The generational effect of the coronavirus is cunning and baffling. By often being so mild in the young and healthy it turns people into heedless carriers. By often being so lethal in the old and sick, it makes carriers into potential executioners of friends and neighbors.
The virus is very dangerous for people who have certain underlying illnesses, which is probably the main reason it is so serious for the elderly. It is almost as if it does not kill people by itself, just worsens other disorders. This is unlike flu, where children are as much at risk as old people. By contrast, in this case, young people in good health, even very young children, generally get such a mild coronavirus infection that they rarely have to seek treatment. An analysis of Chinese cases found that just 0.1 percent of children under the age of nine who caught the virus needed to go to hospital and only 5 percent of those needed critical care; just 0.002 percent died, compared with 9.3 percent of those over 80.
It is surely this pattern that is making the disease so difficult to stop. People are passing on COVID-19 before they feel unwell, perhaps without ever feeling sick. According to a study of 468 cases in China, where the source of infection could be traced, the average time between one person getting ill and the person he or she gives it to getting sick (the ‘serial interval’) is about four days, with 59 of the infectees getting sick even before the infector felt ill — a so-called negative interval. (This could have been, for example, a young person with no early symptoms giving it to an older person.)
That serial interval is half as long as Sars, and signals how contagious Covid-19 is. In the absence of social distancing, the average person gives the disease to about three people, twice as many as flu. In short, the evil genius of this virus is that it is creating an epidemic of rapid transmission without making most of its victims sick enough to stop getting out and about. That is why its lethality for a few is not such a problem for the germ itself: normally, a virus transmitted by coughing would have to evolve towards not killing people in order to keep going.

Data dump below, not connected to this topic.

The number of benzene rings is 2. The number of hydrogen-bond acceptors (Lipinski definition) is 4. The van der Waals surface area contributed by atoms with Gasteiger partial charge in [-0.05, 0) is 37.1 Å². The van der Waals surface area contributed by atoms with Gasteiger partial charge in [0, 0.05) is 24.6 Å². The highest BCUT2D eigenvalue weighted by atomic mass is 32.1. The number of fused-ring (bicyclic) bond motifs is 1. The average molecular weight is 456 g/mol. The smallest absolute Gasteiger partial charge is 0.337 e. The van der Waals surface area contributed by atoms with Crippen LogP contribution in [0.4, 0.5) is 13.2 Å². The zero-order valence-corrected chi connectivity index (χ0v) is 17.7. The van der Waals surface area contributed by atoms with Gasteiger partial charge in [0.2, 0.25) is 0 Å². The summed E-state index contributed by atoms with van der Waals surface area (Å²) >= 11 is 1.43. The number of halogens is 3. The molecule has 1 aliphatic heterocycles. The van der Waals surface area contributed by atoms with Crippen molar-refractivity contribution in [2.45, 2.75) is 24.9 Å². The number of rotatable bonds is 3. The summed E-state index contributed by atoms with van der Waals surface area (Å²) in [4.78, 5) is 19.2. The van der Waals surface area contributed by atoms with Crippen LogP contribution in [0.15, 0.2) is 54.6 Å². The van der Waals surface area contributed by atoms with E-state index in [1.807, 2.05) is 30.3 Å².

The relative invulnerability of the young probably explains the indifference of some people to the government’s increasingly desperate advice that people should keep a distance from each other. On Sunday evening, a television reporter interviewed fit young men using exercise bars in a London park in close proximity to others and frequently swapping equipment: an ideal recipe for spreading the virus. They were not bothered. ‘I thought, you know what,’ said one, ‘this is even better because I’ve got the fresh air.’ It had not dawned on him that he might pass on the virus while feeling fine.
Many younger people feel invincible anyway, but the horrible truth is that the data from the epidemic has made them more confident rather than less, apparently forgetting their risk as carriers, rather than victims, of the virus.
Typhoid Mary was a cook who moved from one rich employer to another in New York and Long Island, infecting seven households with typhoid between 1900 and 1907 before doctors traced her as the common cause of the infections. The key point is that she was in good health herself throughout. When confronted, she indignantly refused to submit stool samples for analysis, until eventually imprisoned for this refusal.